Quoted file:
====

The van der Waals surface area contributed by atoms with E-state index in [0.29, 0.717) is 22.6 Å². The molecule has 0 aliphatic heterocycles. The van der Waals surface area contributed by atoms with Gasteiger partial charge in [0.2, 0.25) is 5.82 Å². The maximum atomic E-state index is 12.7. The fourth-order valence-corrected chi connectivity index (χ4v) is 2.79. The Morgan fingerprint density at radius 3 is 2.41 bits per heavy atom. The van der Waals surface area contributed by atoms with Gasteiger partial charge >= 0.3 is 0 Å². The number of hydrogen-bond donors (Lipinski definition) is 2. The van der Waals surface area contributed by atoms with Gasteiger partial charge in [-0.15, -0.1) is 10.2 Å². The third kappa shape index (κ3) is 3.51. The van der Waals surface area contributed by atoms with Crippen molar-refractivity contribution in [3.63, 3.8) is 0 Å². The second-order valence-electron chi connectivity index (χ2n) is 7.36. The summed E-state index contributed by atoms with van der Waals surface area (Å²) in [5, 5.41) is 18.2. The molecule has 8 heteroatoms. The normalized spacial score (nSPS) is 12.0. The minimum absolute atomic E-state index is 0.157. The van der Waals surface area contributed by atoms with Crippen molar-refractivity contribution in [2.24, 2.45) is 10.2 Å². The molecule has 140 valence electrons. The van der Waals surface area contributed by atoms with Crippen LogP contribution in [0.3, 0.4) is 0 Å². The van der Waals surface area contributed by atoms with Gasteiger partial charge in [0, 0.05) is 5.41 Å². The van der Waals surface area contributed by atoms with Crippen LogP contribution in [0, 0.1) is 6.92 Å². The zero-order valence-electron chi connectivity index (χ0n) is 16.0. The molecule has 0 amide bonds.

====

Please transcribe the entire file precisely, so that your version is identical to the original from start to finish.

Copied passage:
The van der Waals surface area contributed by atoms with E-state index in [0.29, 0.717) is 22.6 Å². The molecule has 0 aliphatic heterocycles. The van der Waals surface area contributed by atoms with Gasteiger partial charge in [0.2, 0.25) is 5.82 Å². The maximum atomic E-state index is 12.7. The fourth-order valence-corrected chi connectivity index (χ4v) is 2.79. The Morgan fingerprint density at radius 3 is 2.41 bits per heavy atom. The van der Waals surface area contributed by atoms with Gasteiger partial charge >= 0.3 is 0 Å². The number of hydrogen-bond donors (Lipinski definition) is 2. The van der Waals surface area contributed by atoms with Gasteiger partial charge in [-0.15, -0.1) is 10.2 Å². The third kappa shape index (κ3) is 3.51. The van der Waals surface area contributed by atoms with Crippen molar-refractivity contribution in [3.63, 3.8) is 0 Å². The second-order valence-electron chi connectivity index (χ2n) is 7.36. The summed E-state index contributed by atoms with van der Waals surface area (Å²) in [5, 5.41) is 18.2. The molecule has 8 heteroatoms. The normalized spacial score (nSPS) is 12.0. The minimum absolute atomic E-state index is 0.157. The van der Waals surface area contributed by atoms with Crippen molar-refractivity contribution in [2.24, 2.45) is 10.2 Å². The molecule has 140 valence electrons. The van der Waals surface area contributed by atoms with Crippen LogP contribution in [0.3, 0.4) is 0 Å². The van der Waals surface area contributed by atoms with Gasteiger partial charge in [0, 0.05) is 5.41 Å². The van der Waals surface area contributed by atoms with Crippen LogP contribution in [0, 0.1) is 6.92 Å². The zero-order valence-electron chi connectivity index (χ0n) is 16.0. The molecule has 0 amide bonds.